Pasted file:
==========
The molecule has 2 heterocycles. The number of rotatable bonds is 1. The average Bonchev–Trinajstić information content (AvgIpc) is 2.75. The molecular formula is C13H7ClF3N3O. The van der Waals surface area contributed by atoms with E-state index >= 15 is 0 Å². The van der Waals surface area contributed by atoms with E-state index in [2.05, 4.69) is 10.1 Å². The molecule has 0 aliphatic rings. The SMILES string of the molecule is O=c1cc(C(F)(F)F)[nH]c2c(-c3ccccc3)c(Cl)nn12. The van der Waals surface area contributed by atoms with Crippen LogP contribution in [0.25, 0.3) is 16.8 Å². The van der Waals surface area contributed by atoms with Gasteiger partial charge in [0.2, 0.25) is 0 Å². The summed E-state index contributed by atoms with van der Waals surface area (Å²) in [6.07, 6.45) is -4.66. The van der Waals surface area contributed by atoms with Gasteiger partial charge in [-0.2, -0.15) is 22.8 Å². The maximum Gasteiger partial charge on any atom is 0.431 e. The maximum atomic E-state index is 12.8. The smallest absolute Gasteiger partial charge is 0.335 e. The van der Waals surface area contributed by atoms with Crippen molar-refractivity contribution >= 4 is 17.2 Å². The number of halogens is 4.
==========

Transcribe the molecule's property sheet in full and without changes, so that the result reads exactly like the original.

The molecule has 2 heterocycles. The number of rotatable bonds is 1. The average Bonchev–Trinajstić information content (AvgIpc) is 2.75. The molecular formula is C13H7ClF3N3O. The van der Waals surface area contributed by atoms with E-state index >= 15 is 0 Å². The van der Waals surface area contributed by atoms with E-state index in [2.05, 4.69) is 10.1 Å². The molecule has 0 aliphatic rings. The SMILES string of the molecule is O=c1cc(C(F)(F)F)[nH]c2c(-c3ccccc3)c(Cl)nn12. The van der Waals surface area contributed by atoms with Crippen LogP contribution in [0.25, 0.3) is 16.8 Å². The van der Waals surface area contributed by atoms with Gasteiger partial charge in [0.2, 0.25) is 0 Å². The summed E-state index contributed by atoms with van der Waals surface area (Å²) in [6.07, 6.45) is -4.66. The van der Waals surface area contributed by atoms with Gasteiger partial charge in [-0.2, -0.15) is 22.8 Å². The maximum Gasteiger partial charge on any atom is 0.431 e. The maximum atomic E-state index is 12.8. The smallest absolute Gasteiger partial charge is 0.335 e. The van der Waals surface area contributed by atoms with Crippen molar-refractivity contribution >= 4 is 17.2 Å². The number of halogens is 4.